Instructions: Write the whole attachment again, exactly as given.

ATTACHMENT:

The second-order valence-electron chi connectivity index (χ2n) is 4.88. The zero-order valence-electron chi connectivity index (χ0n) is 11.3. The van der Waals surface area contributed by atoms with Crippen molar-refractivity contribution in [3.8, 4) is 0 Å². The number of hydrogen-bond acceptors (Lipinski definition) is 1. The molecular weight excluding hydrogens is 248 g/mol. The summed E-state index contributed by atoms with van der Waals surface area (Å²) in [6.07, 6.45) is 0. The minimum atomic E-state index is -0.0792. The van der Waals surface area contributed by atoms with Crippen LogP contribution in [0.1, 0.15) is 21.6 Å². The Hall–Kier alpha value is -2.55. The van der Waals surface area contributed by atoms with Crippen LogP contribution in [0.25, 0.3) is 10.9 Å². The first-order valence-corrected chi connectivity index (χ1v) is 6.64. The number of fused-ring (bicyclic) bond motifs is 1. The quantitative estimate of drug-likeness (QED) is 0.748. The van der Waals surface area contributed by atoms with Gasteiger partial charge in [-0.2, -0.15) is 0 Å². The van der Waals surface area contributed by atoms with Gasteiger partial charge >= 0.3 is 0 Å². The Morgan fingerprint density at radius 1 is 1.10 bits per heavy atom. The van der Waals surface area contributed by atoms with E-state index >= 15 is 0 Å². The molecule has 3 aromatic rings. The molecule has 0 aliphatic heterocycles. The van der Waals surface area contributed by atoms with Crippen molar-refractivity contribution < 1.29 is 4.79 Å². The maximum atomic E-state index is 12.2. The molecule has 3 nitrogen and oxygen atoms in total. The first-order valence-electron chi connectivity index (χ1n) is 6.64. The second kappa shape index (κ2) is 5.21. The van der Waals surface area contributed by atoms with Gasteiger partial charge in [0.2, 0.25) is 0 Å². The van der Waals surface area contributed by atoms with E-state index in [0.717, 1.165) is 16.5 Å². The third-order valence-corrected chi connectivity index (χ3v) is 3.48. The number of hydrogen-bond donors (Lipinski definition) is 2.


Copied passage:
The second-order valence-electron chi connectivity index (χ2n) is 4.88. The zero-order valence-electron chi connectivity index (χ0n) is 11.3. The van der Waals surface area contributed by atoms with Crippen molar-refractivity contribution in [3.8, 4) is 0 Å². The number of hydrogen-bond acceptors (Lipinski definition) is 1. The molecular weight excluding hydrogens is 248 g/mol. The summed E-state index contributed by atoms with van der Waals surface area (Å²) in [6.07, 6.45) is 0. The minimum atomic E-state index is -0.0792. The van der Waals surface area contributed by atoms with Crippen LogP contribution in [0.1, 0.15) is 21.6 Å². The Hall–Kier alpha value is -2.55. The van der Waals surface area contributed by atoms with Crippen LogP contribution in [0.25, 0.3) is 10.9 Å². The first-order valence-corrected chi connectivity index (χ1v) is 6.64. The number of fused-ring (bicyclic) bond motifs is 1. The quantitative estimate of drug-likeness (QED) is 0.748. The van der Waals surface area contributed by atoms with Gasteiger partial charge in [-0.2, -0.15) is 0 Å². The van der Waals surface area contributed by atoms with Gasteiger partial charge >= 0.3 is 0 Å². The Morgan fingerprint density at radius 1 is 1.10 bits per heavy atom. The van der Waals surface area contributed by atoms with E-state index >= 15 is 0 Å². The molecule has 3 aromatic rings. The molecule has 0 aliphatic heterocycles. The van der Waals surface area contributed by atoms with Crippen molar-refractivity contribution < 1.29 is 4.79 Å². The maximum atomic E-state index is 12.2. The molecule has 3 nitrogen and oxygen atoms in total. The first-order valence-electron chi connectivity index (χ1n) is 6.64. The second kappa shape index (κ2) is 5.21. The van der Waals surface area contributed by atoms with Gasteiger partial charge in [0.2, 0.25) is 0 Å². The van der Waals surface area contributed by atoms with E-state index in [0.717, 1.165) is 16.5 Å². The third-order valence-corrected chi connectivity index (χ3v) is 3.48. The number of hydrogen-bond donors (Lipinski definition) is 2.